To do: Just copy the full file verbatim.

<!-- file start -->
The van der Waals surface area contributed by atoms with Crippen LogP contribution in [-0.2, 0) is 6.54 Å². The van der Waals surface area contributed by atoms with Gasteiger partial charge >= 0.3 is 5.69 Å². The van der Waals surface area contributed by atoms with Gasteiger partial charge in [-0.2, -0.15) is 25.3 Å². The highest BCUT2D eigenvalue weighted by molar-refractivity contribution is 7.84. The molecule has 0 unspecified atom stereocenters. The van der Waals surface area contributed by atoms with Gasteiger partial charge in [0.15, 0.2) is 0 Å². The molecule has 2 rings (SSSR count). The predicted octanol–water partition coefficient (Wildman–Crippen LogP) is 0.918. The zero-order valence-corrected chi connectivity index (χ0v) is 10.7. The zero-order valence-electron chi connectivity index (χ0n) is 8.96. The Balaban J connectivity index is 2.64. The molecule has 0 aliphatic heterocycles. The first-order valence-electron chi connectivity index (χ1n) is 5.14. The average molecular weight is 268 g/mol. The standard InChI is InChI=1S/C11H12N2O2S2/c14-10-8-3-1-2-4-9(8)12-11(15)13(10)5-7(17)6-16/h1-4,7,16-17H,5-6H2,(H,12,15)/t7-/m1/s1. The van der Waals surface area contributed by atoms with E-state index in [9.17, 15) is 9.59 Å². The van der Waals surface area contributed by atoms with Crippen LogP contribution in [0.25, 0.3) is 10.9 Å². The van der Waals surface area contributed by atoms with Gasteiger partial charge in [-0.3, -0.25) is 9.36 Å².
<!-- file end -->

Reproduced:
The van der Waals surface area contributed by atoms with Crippen LogP contribution in [-0.2, 0) is 6.54 Å². The van der Waals surface area contributed by atoms with Gasteiger partial charge >= 0.3 is 5.69 Å². The van der Waals surface area contributed by atoms with Gasteiger partial charge in [-0.2, -0.15) is 25.3 Å². The highest BCUT2D eigenvalue weighted by molar-refractivity contribution is 7.84. The molecule has 0 unspecified atom stereocenters. The van der Waals surface area contributed by atoms with Gasteiger partial charge in [0.15, 0.2) is 0 Å². The molecule has 2 rings (SSSR count). The predicted octanol–water partition coefficient (Wildman–Crippen LogP) is 0.918. The zero-order valence-corrected chi connectivity index (χ0v) is 10.7. The zero-order valence-electron chi connectivity index (χ0n) is 8.96. The Balaban J connectivity index is 2.64. The molecule has 0 aliphatic heterocycles. The first-order valence-electron chi connectivity index (χ1n) is 5.14. The average molecular weight is 268 g/mol. The standard InChI is InChI=1S/C11H12N2O2S2/c14-10-8-3-1-2-4-9(8)12-11(15)13(10)5-7(17)6-16/h1-4,7,16-17H,5-6H2,(H,12,15)/t7-/m1/s1. The van der Waals surface area contributed by atoms with E-state index in [9.17, 15) is 9.59 Å². The van der Waals surface area contributed by atoms with Crippen LogP contribution in [0.25, 0.3) is 10.9 Å². The van der Waals surface area contributed by atoms with Gasteiger partial charge in [-0.3, -0.25) is 9.36 Å².